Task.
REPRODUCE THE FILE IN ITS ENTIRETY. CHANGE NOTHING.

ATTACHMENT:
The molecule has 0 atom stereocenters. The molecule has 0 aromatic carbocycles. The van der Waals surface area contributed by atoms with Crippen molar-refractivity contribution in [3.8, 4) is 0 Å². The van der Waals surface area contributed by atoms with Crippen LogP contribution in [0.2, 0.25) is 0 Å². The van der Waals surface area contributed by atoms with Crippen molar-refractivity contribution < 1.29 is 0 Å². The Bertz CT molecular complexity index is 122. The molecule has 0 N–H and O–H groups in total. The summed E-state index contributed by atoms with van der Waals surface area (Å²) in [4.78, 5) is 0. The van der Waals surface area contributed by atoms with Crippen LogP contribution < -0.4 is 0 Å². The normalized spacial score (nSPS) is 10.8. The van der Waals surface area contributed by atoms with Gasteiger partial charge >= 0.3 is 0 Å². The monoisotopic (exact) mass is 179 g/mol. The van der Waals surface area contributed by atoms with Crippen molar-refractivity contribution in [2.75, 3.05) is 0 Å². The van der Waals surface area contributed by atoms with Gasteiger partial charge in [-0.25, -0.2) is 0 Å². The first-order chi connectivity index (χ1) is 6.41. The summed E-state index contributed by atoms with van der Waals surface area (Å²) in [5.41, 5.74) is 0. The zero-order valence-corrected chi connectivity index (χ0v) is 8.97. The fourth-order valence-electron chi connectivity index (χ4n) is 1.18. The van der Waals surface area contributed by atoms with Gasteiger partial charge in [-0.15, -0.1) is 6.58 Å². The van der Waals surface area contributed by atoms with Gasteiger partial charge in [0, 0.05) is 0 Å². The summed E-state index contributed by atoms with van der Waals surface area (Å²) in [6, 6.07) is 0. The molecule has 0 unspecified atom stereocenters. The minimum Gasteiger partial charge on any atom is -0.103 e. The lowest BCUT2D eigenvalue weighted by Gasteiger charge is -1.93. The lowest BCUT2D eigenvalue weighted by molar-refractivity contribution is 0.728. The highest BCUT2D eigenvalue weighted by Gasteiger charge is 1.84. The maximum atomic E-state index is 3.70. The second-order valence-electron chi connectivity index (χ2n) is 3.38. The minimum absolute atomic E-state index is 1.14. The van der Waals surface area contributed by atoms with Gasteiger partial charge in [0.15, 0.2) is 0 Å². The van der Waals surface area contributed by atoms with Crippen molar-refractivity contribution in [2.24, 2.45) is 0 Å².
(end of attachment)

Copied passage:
The molecule has 0 atom stereocenters. The molecule has 0 aromatic carbocycles. The van der Waals surface area contributed by atoms with Crippen molar-refractivity contribution in [3.8, 4) is 0 Å². The van der Waals surface area contributed by atoms with Crippen LogP contribution in [0.2, 0.25) is 0 Å². The van der Waals surface area contributed by atoms with Crippen molar-refractivity contribution < 1.29 is 0 Å². The Bertz CT molecular complexity index is 122. The molecule has 0 N–H and O–H groups in total. The summed E-state index contributed by atoms with van der Waals surface area (Å²) in [4.78, 5) is 0. The van der Waals surface area contributed by atoms with Crippen LogP contribution < -0.4 is 0 Å². The normalized spacial score (nSPS) is 10.8. The van der Waals surface area contributed by atoms with Gasteiger partial charge >= 0.3 is 0 Å². The monoisotopic (exact) mass is 179 g/mol. The van der Waals surface area contributed by atoms with Crippen molar-refractivity contribution in [2.75, 3.05) is 0 Å². The van der Waals surface area contributed by atoms with Gasteiger partial charge in [-0.25, -0.2) is 0 Å². The first-order chi connectivity index (χ1) is 6.41. The summed E-state index contributed by atoms with van der Waals surface area (Å²) in [5.41, 5.74) is 0. The zero-order valence-corrected chi connectivity index (χ0v) is 8.97. The fourth-order valence-electron chi connectivity index (χ4n) is 1.18. The van der Waals surface area contributed by atoms with Gasteiger partial charge in [-0.15, -0.1) is 6.58 Å². The van der Waals surface area contributed by atoms with Gasteiger partial charge in [0, 0.05) is 0 Å². The summed E-state index contributed by atoms with van der Waals surface area (Å²) in [6, 6.07) is 0. The molecule has 0 unspecified atom stereocenters. The minimum Gasteiger partial charge on any atom is -0.103 e. The lowest BCUT2D eigenvalue weighted by Gasteiger charge is -1.93. The lowest BCUT2D eigenvalue weighted by molar-refractivity contribution is 0.728. The highest BCUT2D eigenvalue weighted by Gasteiger charge is 1.84. The maximum atomic E-state index is 3.70. The second-order valence-electron chi connectivity index (χ2n) is 3.38. The minimum absolute atomic E-state index is 1.14. The van der Waals surface area contributed by atoms with Gasteiger partial charge in [0.15, 0.2) is 0 Å². The van der Waals surface area contributed by atoms with Crippen molar-refractivity contribution in [2.24, 2.45) is 0 Å².